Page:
– Michael
    Jun 7 at 13:28
  • Another major reason for RBT to be used is its "BALANCED TREE". So the skewed tree scenarios won't be occurring and the worst case of fetching element from the tree would be O(log(N)). Aug 2 at 18:31

To put it simpler (as much as I could simpler) + some more details.

These properties depend on a lot of internal things that would be very cool to understand - before moving to them directly.

TREEIFY_THRESHOLD -> when a single bucket reaches this (and the total number exceeds MIN_TREEIFY_CAPACITY), it is transformed into a perfectly balanced red/black tree node. Why? Because of search speed. Think about it in a different way:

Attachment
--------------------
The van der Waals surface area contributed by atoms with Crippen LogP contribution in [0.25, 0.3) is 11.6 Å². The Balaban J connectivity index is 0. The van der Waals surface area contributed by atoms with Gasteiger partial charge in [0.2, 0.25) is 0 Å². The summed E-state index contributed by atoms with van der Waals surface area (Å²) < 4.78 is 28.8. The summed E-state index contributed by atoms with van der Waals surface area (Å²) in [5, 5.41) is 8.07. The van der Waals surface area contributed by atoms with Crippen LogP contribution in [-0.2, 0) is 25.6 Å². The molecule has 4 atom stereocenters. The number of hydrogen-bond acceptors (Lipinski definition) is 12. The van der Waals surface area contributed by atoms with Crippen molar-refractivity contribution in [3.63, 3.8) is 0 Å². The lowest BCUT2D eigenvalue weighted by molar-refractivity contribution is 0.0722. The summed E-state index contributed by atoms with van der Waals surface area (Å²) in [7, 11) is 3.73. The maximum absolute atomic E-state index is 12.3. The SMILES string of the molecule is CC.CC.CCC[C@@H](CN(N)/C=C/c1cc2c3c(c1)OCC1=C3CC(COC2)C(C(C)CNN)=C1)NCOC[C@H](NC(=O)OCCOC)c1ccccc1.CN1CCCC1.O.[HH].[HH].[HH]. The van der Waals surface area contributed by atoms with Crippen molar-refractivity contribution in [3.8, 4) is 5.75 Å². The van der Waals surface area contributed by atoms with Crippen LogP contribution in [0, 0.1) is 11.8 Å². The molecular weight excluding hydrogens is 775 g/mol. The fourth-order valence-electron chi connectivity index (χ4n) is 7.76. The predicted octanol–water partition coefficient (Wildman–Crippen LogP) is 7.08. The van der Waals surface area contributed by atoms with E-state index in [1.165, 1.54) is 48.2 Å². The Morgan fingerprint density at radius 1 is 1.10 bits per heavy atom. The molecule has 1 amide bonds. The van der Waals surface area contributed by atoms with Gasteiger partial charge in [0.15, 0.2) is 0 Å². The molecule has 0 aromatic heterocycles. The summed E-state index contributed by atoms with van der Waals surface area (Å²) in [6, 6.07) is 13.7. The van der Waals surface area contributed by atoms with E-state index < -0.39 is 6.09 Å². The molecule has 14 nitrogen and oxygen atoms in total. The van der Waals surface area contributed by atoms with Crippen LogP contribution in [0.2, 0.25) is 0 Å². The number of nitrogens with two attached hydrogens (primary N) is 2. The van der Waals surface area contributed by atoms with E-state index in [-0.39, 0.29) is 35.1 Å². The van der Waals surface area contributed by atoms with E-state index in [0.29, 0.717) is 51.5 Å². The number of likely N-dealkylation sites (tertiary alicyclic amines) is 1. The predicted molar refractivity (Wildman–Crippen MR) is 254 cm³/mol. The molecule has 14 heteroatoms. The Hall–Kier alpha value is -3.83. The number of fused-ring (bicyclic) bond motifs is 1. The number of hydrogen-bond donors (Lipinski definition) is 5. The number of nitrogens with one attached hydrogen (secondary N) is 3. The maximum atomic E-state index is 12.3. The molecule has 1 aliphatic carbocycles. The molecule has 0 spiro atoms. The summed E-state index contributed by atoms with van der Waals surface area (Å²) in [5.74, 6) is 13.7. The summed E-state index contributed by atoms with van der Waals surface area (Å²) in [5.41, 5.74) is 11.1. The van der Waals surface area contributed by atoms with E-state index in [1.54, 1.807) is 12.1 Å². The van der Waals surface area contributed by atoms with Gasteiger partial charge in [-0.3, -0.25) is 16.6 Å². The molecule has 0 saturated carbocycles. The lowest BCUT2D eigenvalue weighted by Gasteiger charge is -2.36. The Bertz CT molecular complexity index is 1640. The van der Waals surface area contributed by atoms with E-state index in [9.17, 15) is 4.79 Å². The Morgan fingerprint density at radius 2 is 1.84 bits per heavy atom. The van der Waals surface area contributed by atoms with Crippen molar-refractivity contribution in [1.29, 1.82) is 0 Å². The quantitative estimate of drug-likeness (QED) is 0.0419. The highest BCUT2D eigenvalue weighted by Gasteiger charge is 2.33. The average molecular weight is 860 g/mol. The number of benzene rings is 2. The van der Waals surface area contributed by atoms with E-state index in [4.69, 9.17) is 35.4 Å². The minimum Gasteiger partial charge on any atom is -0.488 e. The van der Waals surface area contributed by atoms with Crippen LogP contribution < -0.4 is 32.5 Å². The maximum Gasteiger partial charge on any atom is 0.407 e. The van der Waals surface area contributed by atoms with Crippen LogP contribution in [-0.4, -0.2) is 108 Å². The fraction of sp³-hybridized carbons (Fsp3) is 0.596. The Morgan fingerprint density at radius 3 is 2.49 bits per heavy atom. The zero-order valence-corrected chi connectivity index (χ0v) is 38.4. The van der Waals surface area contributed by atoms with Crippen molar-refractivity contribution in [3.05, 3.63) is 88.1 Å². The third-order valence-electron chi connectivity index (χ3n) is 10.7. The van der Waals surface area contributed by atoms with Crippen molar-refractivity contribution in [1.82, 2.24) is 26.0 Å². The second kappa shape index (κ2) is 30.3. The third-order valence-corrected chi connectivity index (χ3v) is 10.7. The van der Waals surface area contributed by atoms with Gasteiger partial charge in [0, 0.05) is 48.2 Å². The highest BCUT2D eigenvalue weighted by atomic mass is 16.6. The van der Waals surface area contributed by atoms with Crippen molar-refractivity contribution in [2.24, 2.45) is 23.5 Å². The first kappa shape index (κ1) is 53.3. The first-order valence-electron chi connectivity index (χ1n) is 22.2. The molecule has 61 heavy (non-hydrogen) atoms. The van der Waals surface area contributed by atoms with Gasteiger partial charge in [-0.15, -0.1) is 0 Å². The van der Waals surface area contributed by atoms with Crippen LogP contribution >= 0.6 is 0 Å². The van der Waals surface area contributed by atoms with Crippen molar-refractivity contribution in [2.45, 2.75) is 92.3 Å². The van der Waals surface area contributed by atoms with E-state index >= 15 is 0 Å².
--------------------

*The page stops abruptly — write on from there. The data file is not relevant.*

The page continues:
it would take at most 32 steps to search for an Entry within a bucket/bin with Integer.MAX_VALUE entries.

Some intro for the next topic. Why is the number of bins/buckets always a power of two? At least two reasons: faster than modulo operation and modulo on negative numbers will be negative. And you can't put an Entry into a "negative" bucket:

 int arrayIndex = hashCode % buckets; // will be negative

 buckets[arrayIndex] = Entry; // obviously will fail

Instead there is a nice trick used instead of modulo:

 (n - 1) & hash // n is the number of bins, hash - is the hash function of the key

That is semantically the same as modulo operation. It will keep the lower bits. This has an interesting consequence when you do:

Map<String, String> map = new HashMap<>();

In the case above, the decision of where an entry goes is taken based on the last 4 bits only of you hashcode.